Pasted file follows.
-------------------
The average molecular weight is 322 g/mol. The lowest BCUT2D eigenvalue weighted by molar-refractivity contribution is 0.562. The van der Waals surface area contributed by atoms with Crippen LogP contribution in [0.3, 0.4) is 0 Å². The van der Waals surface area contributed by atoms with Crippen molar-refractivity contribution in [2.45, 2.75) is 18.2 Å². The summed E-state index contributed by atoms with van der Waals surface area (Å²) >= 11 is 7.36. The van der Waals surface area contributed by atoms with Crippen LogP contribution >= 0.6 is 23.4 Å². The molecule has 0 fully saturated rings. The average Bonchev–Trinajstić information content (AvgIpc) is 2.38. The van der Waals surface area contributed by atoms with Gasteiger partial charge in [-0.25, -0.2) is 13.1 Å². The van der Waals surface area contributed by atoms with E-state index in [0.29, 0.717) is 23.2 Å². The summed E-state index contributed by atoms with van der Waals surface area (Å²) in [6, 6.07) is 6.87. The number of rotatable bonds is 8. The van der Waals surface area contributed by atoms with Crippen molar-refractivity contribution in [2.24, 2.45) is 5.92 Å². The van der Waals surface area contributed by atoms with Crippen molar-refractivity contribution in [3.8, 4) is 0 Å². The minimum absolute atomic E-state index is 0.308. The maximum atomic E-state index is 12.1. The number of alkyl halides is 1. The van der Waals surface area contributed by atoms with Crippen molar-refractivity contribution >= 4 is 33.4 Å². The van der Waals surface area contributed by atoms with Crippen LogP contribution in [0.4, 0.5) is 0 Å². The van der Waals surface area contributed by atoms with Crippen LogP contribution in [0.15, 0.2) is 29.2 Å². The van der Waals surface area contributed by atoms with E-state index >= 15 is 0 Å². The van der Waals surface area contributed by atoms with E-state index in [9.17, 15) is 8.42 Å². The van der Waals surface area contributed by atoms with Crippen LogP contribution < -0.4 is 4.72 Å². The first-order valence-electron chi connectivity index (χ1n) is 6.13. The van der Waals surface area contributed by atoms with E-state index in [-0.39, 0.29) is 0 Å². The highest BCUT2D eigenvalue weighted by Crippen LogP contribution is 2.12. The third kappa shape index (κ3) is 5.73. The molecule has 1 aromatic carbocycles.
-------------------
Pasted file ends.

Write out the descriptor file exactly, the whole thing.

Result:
The average molecular weight is 322 g/mol. The lowest BCUT2D eigenvalue weighted by molar-refractivity contribution is 0.562. The van der Waals surface area contributed by atoms with Crippen LogP contribution in [0.3, 0.4) is 0 Å². The van der Waals surface area contributed by atoms with Crippen molar-refractivity contribution in [2.45, 2.75) is 18.2 Å². The summed E-state index contributed by atoms with van der Waals surface area (Å²) >= 11 is 7.36. The van der Waals surface area contributed by atoms with Crippen LogP contribution >= 0.6 is 23.4 Å². The molecule has 0 fully saturated rings. The average Bonchev–Trinajstić information content (AvgIpc) is 2.38. The van der Waals surface area contributed by atoms with Gasteiger partial charge in [-0.25, -0.2) is 13.1 Å². The van der Waals surface area contributed by atoms with E-state index in [0.29, 0.717) is 23.2 Å². The summed E-state index contributed by atoms with van der Waals surface area (Å²) in [6, 6.07) is 6.87. The number of rotatable bonds is 8. The van der Waals surface area contributed by atoms with Crippen molar-refractivity contribution in [2.24, 2.45) is 5.92 Å². The van der Waals surface area contributed by atoms with Crippen molar-refractivity contribution in [3.8, 4) is 0 Å². The minimum absolute atomic E-state index is 0.308. The maximum atomic E-state index is 12.1. The number of alkyl halides is 1. The van der Waals surface area contributed by atoms with Crippen molar-refractivity contribution >= 4 is 33.4 Å². The van der Waals surface area contributed by atoms with Crippen LogP contribution in [0.4, 0.5) is 0 Å². The van der Waals surface area contributed by atoms with Crippen LogP contribution in [0.15, 0.2) is 29.2 Å². The van der Waals surface area contributed by atoms with E-state index >= 15 is 0 Å². The van der Waals surface area contributed by atoms with E-state index in [9.17, 15) is 8.42 Å². The van der Waals surface area contributed by atoms with Crippen LogP contribution < -0.4 is 4.72 Å². The first-order valence-electron chi connectivity index (χ1n) is 6.13. The van der Waals surface area contributed by atoms with E-state index in [-0.39, 0.29) is 0 Å². The highest BCUT2D eigenvalue weighted by Crippen LogP contribution is 2.12. The third kappa shape index (κ3) is 5.73. The molecule has 1 aromatic carbocycles.